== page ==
8.5
8
7.5
H/d = 3 & Equivalence ratio = 1
H/d = 2 & Equivalence ratio = 1
8 Equivalence ratio = 1.2 & H/d = 1
Avg. Nu
Avg. Nu
7.5
7
Avg. Nu
Avg. Nu
6.5
H/d = 1 & Equivalence ratio = 1
7 6
6.5
6
5.5
5.5
5
4.5
4
5
600 700 800 900 1000 1100 1200 1300 1400 1500
Re
Fig:11 The variation between Avg. Nusselt number and
Reynolds number upto 1500 for H/d=1 & Equivalence ratio 1, 1.1, 1.2
3.5
600 700 800 900 1000 1100 1200 1300 1400 1500
Re
Fig:12 The graph plotted between Avg. Nusselt number and Reynolds number for different H/d=1, 2, 3 & constant Equivalence ratio =1
10
9.5
H/d = 6 & Equivalence ratio = 1
H/d = 5 & Equivalence ratio = 1
9 H/d = 4 & Equivalence ratio = 1
8.5
Avg. Nu
Avg. Nu
8
7.5
7
6.5
6
5.5
600 700 800 900 1000 1100 1200 1300 1400 1500
Re
Fig:13 The graph plotted between Avg. Nusselt number and Reynolds number for different H/d=4, 5, 6 & constant Equivalence ratio =1
The fig. no. 3 represents the variation of Avg. Nusselt Number versus equivalence ratio for reynold number 1500, 800 & 600 with ratio of distance between flame origin to the heated plate to the nozzle diameter as 2. For H/d = 2 the value of Avg. Nusselt Number enhances extremely to around 8.25. Avg. Nusselt Number decreases with increasing equivalence ratio for different reynold number. The value of Avg. Nusselt number increases with high Reynolds number.
The fig. no. 4 represents the variation of Avg. Nusselt Number versus equivalence ratio for reynold number 1500, 800 & 600 with ratio of distance between flame origin to the heated plate to the ozzle diameter as 4. Avg. Nusselt Number decreases with increasing equivalence ratio for different reynold number. The value of Avg. Nusselt number increases with high Reynolds number.
The fig. no. 5 represents the variation of Avg. Nusselt Number versus equivalence ratio for reynold number 1500, 800 & 600 with ratio of distance between flame origin to the heated plate to the nozzle diameter as 6. For H/d = 6 the value of Avg. Nusselt Number enhances extremely to around 11.5. Avg. Nusselt Number decreases with increasing equivalence ratio for different reynold number. The value of Avg. Nusselt Number increases with high Reynolds number.
The fig. no. 6 represents the variation of Avg. Nusselt Number versus equivalence ratio for reynold number 1500, 800 & 600 with ratio of distance between flame origin to the heated plate to the nozzle diameter as 8. For H/d = 8 the value of Avg. Nusselt Number enhances extremely to around 12.5. Avg. Nusselt Number decreases with increasing equivalence ratio for different reynold number. The value of Avg. Nusselt Number increases with high Reynolds number.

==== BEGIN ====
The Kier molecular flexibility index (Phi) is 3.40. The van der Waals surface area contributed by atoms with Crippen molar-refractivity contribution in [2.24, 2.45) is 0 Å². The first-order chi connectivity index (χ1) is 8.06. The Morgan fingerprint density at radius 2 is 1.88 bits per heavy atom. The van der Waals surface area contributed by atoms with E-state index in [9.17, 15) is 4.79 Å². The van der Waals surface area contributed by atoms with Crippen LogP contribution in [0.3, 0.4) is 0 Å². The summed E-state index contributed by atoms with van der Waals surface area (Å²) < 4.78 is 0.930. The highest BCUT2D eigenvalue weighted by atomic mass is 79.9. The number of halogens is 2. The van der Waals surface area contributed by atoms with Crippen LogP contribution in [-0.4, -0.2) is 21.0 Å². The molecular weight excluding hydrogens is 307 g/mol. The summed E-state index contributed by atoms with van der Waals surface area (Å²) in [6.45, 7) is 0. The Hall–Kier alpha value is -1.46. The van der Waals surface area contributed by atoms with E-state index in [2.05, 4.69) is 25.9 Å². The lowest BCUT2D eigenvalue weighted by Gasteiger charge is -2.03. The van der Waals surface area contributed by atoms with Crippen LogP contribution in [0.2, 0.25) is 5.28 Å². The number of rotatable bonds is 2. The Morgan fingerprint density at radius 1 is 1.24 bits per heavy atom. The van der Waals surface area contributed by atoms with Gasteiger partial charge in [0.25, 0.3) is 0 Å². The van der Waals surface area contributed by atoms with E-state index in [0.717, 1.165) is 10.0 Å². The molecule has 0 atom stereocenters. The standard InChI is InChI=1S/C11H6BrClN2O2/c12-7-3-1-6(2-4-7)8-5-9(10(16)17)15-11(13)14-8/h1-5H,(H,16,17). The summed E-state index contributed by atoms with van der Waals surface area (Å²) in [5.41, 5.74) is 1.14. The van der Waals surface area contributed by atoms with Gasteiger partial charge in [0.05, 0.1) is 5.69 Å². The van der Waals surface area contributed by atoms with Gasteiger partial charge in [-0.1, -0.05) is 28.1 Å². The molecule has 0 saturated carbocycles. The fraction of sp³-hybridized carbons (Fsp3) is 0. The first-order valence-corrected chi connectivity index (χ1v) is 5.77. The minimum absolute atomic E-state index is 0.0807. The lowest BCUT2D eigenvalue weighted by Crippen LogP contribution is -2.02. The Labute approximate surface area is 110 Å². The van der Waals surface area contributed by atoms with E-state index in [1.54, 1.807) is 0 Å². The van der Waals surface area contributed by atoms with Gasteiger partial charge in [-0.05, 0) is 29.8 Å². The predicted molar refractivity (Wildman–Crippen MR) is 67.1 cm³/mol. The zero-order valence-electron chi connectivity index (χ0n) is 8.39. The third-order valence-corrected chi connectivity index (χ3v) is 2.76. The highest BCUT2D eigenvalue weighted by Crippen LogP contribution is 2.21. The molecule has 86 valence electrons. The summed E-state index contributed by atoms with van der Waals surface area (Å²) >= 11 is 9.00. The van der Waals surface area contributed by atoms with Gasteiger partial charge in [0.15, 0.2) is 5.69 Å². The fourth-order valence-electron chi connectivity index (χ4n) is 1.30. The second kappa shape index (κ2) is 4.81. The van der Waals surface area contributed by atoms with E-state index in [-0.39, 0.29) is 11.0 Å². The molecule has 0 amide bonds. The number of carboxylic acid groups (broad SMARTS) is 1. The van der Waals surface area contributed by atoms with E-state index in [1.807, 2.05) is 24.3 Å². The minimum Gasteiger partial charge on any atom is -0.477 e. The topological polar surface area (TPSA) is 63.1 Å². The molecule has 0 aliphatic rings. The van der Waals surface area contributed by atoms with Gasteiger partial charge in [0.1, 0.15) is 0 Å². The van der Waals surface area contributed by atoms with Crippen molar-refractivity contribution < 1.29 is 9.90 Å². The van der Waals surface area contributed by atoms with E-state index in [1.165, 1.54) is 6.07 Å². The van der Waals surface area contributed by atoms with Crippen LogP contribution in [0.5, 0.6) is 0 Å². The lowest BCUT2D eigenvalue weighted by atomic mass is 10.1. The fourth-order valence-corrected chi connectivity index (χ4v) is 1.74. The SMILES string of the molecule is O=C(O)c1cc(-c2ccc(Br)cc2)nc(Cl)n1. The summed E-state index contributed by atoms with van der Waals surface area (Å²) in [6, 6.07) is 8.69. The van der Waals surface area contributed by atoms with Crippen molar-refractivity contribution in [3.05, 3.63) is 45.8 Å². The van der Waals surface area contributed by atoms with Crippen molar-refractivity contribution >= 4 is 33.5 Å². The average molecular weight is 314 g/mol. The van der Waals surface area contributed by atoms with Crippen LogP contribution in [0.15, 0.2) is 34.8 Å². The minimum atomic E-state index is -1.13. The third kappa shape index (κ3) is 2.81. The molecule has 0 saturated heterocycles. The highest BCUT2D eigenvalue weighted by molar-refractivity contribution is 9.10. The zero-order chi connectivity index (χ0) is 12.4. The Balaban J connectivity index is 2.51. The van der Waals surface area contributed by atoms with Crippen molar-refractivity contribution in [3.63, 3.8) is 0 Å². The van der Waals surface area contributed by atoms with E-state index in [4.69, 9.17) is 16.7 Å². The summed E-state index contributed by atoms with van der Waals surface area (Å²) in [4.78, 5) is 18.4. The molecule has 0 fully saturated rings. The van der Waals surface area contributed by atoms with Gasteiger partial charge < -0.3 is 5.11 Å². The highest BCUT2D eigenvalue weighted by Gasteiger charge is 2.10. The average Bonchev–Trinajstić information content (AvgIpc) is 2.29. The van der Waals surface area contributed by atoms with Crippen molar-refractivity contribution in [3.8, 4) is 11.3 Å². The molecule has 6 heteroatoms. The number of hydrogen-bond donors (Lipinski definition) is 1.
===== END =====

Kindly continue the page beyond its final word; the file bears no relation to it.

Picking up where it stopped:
The fig. no. 7 represents the variation of Avg. Nusselt Number versus separation distance for Equivalence ratio 0.7,1.0 &1.2 with ratio of distance between flame origin to the heated plate to the nozzle diameter as ranged from 1 to 8. Avg. Nusselt Number increases with increasing separation distance for Reynolds number 800. The value of Avg. Nusselt number increases with low separation distance.
The fig. no. 8 represents the variation of Avg. Nusselt Number versus separation distance for Equivalence ratio 0.7,1 &1.2 with ratio of distance between flame origin to the heated plate to the nozzle diameter as ranged from 1 to 8. Avg. Nusselt Number increases with increasing separation distance for Reynolds number 1000. The value of Avg. Nusselt Number increases with low separation distance.
The fig. no. 9 represents the variation of Avg. Nusselt Number versus separation distance for 1Equivalence ratio 0.7,1 &1.2 with ratio of distance between flame origin to the heated plate to the nozzle diameter as ranged from 1 to 8. Avg. Nusselt Number increases with increasing separation distance for Reynolds number 1500. The value of Avg. Nusselt number increases with low separation distance.
The fig. no. 10 represents the variation of Avg. Nusselt Number versus reynold number for Equivalence ratio 0.7, 0.8 & 0.9 with ratio of distance between flame origin to the heated plate to the nozzle diameter as constant parameter 1. Avg. Nusselt Number increases approximately linearly with increasing Reynolds number from 600 to 1500
The fig. no. 11 represents the variation of Avg. Nusselt Number versus reynold number for Equivalence ratio 1, 1.1 & 1.2 with ratio of distance between flame origin to the heated plate to the nozzle diameter as constant parameter 1. Avg. Nusselt Number increases approximately linearly with increasing reynold number from 600 to 1500. As equivalence ratio increases the value of Avg. Nusselt number decreases.